When Eyehategod returned in 2014 with a self-titled album -- their first new LP in 14 years -- it wasn't just a good comeback; it was some of the most fired-up music in their discography. Eyehategod's Southern-fried take on sludge metal helped define the genre in the 1990s, and it seems like the more people consider them pioneers, the more they like to remind us where they came from. As most sludge fans know, the genre came from punk, and if you ask EHG frontman Mike IX Williams what he's listening to or what he's influenced by, he's more likely to start naming off punk bands than metal ones. Eyehategod's self-titled album was more overtly punk than just about anything the band released in the '90s, and the new A History of Nomadic Behavior picks up right where the last album left off. It's still got plenty of fuzzed-out, Southern, bluesy vibes, but it recalls the proto-sludge of Black Flag's My War more directly than it recalls the '90s sludge metal that EHG themselves helped create. Not many legendary bands feel even more punk 30 years into their career than they did on day one, but not many bands are Eyehategod.

 

Pupil Slicer - Mirrors
Prosthetic

UK trio's Pupil Slicer's new album is out now on Prosthetic (and features contributions from members of The Callous Daoboys, Frontierer, and more), and it's one of the year's most dark, intense metalcore/mathcore debuts. You can read my full review of it here.

You can also pick up Mirrors on awesome-looking red/black swirl vinyl in our shop.

 

Closer - Within One Stem
Lauren Records

In the time since Brooklyn screamo band Closer released their 2018 debut LP All This Will Be, vocalist/drummer Ryann Slauson moved to Philly and also started another screamo band, 소나기 aka Sonagi, who released a killer split with Obroa-skai, Indisposed, and Coma Regalia last year, while guitarist Matthew Van Asselt relocated to Pittsburgh (and released another album with his indie rock band Real Life Buildings), leaving bassist Griffin Irvine as the band's remaining Brooklynite. Even with all that and a pandemic, Closer regrouped to record their sophomore album Within One Stem, and it's even better than their already-great debut. Like the debut, Within One Stem is obviously indebted to classic '90s/early '00s screamo, but while a lot of screamo leans towards black metal or emo/post-hardcore, Within One Stem has a warmer, cleaner, more spacious sound. Ryann Slauson's screams are sharp as knives, and they're contrasted against a musical backdrop that owes as much to '90s indie rock as it does to '90s screamo. They have a knotty, sprawled-out sound that's almost like Slint, Unwound, and Off Minor in a blender, but honestly, Closer feel so exciting because it's not easy to compare them to anyone. They're probably too indie rock for screamo purists and definitely too screamo for indie rock, and they're better off that way. Closer sound like they'll follow through on any idea they have, without any regard for scenes and subgenres, and that's when the most interesting music gets made.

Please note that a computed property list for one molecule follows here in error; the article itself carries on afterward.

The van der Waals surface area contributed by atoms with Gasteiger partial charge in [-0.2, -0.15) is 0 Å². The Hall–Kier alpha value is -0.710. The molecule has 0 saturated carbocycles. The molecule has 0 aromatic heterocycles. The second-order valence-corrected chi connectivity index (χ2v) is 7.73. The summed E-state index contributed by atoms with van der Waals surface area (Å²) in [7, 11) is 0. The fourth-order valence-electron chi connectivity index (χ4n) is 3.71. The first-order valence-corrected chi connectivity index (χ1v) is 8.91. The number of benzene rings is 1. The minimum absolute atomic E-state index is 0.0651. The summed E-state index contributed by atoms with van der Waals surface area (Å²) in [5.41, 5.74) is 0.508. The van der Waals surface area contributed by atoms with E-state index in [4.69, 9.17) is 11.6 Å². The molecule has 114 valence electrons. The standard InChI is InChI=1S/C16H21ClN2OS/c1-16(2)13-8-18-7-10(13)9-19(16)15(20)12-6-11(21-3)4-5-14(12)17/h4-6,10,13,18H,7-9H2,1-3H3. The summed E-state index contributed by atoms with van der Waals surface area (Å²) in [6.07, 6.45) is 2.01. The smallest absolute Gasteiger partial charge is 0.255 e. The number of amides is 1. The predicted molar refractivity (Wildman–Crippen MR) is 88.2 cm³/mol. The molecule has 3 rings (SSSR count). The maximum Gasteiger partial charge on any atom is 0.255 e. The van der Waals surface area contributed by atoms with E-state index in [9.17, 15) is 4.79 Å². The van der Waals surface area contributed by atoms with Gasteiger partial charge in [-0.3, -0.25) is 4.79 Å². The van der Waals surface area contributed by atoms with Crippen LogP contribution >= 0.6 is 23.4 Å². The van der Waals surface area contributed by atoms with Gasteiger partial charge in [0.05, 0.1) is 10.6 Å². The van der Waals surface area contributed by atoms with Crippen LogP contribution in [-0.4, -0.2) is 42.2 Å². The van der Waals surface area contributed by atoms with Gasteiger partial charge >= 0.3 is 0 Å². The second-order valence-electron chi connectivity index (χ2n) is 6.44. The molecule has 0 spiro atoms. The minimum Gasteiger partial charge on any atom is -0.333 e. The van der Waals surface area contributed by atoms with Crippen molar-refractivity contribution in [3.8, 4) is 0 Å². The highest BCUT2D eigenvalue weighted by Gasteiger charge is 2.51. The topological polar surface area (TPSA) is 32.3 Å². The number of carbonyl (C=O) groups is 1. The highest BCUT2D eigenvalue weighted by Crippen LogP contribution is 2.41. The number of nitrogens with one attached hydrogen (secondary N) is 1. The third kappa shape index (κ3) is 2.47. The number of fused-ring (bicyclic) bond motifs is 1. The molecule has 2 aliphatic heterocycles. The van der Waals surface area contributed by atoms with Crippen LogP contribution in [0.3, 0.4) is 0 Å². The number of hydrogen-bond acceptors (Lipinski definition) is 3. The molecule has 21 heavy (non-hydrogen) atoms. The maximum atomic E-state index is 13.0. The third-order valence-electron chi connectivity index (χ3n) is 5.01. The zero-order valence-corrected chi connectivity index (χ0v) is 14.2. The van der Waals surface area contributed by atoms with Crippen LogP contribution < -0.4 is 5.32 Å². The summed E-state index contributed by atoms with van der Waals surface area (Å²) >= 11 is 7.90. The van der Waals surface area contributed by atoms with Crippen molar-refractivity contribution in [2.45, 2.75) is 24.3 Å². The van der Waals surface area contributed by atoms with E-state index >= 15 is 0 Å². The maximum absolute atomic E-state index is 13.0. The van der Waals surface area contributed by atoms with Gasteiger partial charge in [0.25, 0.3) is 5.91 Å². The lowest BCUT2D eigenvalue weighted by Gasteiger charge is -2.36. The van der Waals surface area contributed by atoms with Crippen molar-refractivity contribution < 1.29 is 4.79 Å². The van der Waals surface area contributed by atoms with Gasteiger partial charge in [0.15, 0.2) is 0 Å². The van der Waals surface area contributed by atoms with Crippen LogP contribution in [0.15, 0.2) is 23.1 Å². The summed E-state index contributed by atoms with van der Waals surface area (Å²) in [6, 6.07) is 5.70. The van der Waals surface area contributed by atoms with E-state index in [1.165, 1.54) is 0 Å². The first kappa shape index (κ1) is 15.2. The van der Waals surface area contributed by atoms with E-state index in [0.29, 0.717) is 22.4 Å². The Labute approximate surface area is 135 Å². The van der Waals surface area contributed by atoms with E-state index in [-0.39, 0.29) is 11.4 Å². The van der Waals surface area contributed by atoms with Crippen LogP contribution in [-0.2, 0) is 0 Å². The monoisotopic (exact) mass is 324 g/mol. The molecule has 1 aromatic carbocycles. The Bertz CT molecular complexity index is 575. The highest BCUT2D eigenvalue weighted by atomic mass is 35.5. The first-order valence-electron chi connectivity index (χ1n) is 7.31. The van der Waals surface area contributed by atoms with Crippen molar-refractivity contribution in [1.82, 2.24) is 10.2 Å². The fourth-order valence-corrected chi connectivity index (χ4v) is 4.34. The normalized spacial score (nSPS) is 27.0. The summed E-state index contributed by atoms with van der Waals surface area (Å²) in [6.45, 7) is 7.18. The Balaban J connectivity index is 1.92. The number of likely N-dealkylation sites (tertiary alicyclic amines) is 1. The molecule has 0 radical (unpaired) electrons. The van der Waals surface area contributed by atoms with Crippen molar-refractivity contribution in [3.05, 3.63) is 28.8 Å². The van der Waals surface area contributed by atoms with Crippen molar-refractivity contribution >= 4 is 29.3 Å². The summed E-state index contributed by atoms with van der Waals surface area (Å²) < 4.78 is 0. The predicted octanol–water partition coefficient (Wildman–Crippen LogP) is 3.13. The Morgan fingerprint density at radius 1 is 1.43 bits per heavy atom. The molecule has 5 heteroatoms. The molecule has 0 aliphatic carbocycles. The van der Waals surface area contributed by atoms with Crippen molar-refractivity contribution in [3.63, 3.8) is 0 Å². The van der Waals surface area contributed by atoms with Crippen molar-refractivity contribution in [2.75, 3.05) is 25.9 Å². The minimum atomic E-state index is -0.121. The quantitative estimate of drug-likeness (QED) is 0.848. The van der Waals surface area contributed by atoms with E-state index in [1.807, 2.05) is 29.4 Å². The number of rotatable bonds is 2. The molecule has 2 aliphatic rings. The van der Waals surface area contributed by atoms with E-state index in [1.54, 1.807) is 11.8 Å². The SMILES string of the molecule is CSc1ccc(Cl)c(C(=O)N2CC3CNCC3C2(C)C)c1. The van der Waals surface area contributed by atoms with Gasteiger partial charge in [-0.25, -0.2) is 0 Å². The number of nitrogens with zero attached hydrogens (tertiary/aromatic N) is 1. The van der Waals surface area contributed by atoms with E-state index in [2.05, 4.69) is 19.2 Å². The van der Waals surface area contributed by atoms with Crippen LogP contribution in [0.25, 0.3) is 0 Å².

Enforced - Kill Grid
Century Media

Enforced's 2019 debut LP At The Walls quickly positioned Enforced as one of the most promising new bands of the crossover thrash revival, and with their sophomore LP (and Century Media debut) Kill Grid, they sound better, bolder, and heavier than ever before. Like their debut, the new album was mixed/mastered by Power Trip collaborator Arthur Rizk, and Kill Grid fits in with the modern-day crossover trash of bands like Power Trip, Red Death, and Iron Reagan as much as it fits in with the current wave of death metal-infused hardcore bands like Frozen Soul, Gatecreeper, Creeping Death, etc. Like all of those bands, the '80s influences are undeniable (some definite Slayer influence on these riffs and whammy bar solos), but Kill Grid really sounds like a modern record. It's in the same spirit as '80s classics from crossover bands like D.R.I., Corrosion of Conformity, Cro-Mags, etc -- bands who riffed as hard as thrash bands but favored a hardcore bark and kept the guitar solos brief -- but it never sounds as vintage as those bands do now. It feels fresh and exciting and Knox Colby has the kind of guttural scream that didn't really come into fashion until after the original crossover era. Kill Grid doesn't pull ideas out of thin air, but it looks at old ideas through a modern lens and it connects dots that weren't always connected 35 years ago. It also rips so hard that, once you click play, you really won't be worrying who else it might sound like.

You can also pick up Kill Grid on black vinyl in our shop.

 

Harmony Woods - Graceful Rage
Skeletal Lightning